Villa Marie Claire

A Stream of Visitors for a Wise Man


Terrence McCabe had lived a long life, filled with family, friends, drive and purpose. So when he didn't have a lot of time left, scores of people wanted to visit. They came to spend time with him, day and night, an almost ceaseless stream of those whose lives he touched.

"There were normally between five and 10 people at any given time, no matter the hour," said Dan McCabe, Terrence's son. "And everyone was always welcome at the Villa."

Dan was referring to Villa Marie Claire, a residential hospice facility nestled in a former estate in Saddle River, N.J., where Terrence spent nearly two weeks. Terrence, 84, was aware of his surroundings, at ease and engaged with loved ones talking and joking.

"For the majority of the time, my dad was conscious and very comfortable - the staff did an amazing job maintaining his comfort through the use of medicine," Dan said. "But when it wasn't necessary, they didn't overmedicate him either, which gave us an opportunity to speak and communicate with him."

Terrence first learned about the Villa when his sister was there in the spring of 2019. He was pleased with the level of care his sister received and although moving him to the Villa was a family decision, Dan said he believes his dad was content with that choice.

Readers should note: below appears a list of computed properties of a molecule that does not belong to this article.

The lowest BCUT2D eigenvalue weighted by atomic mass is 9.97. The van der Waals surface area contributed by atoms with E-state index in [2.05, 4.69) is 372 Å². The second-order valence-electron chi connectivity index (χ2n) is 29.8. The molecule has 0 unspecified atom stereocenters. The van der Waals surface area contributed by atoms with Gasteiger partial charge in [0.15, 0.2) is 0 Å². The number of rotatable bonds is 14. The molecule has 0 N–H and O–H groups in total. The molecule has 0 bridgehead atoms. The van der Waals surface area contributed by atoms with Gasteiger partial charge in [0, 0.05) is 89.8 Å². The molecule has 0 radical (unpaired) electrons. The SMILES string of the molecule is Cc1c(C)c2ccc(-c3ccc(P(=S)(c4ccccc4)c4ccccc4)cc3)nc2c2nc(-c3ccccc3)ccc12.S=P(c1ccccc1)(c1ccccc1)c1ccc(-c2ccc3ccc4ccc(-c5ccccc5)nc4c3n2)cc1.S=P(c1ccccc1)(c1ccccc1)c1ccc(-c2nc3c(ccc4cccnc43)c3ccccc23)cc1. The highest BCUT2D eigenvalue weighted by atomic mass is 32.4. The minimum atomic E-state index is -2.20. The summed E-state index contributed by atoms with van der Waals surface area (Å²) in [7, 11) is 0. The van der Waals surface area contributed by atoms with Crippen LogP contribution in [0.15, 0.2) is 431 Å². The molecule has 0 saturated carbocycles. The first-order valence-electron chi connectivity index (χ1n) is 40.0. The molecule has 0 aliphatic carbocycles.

"We had several other options but after seeing my aunt at the Villa, we felt it was the right option, not only for him but for our family," Dan said. "The atmosphere at the Villa isn't one of a hospital. It isn't one of sickness. It's one of serenity, tranquility. And there are plenty of comfortable spaces for families to gather and enough space within the individual rooms to accommodate my family, which is a large one."

The McCabe family decided to move their patriarch into the Villa in the summer of 2019. Terrence had fallen about four years prior and broken his neck. The injury left him slightly paralyzed and though it took a long time to recover, Terrence did gain some use of his legs and had a couple of good years following the fall. But in early 2019, he became ill and never fully recovered. Once his decline was irreversible, the family moved him into hospice.

Terrence was a self-made man from the Bronx, putting himself through college and law school working on Manhattan's waterfront. He went on to have a stellar career and was a member of the U.S. Supreme Court bar. He practiced law for 50 years, retiring at 80 and gladly passing along nuggets of wisdom about everyday life he accumulated through the years.

"My father was an interesting character, "Dan said. "He was very tenacious and he never quit. If he wanted to accomplish something, he was going to put his mind to it and accomplish it. Throughout his life he helped many people make decisions about estate planning and end-of-life care. He was very accustomed to the different levels of care in hospitals and hospice centers. I think Villa Marie Claire is on a level of care all its own. I don't think there's anything like it and I think my dad would agree."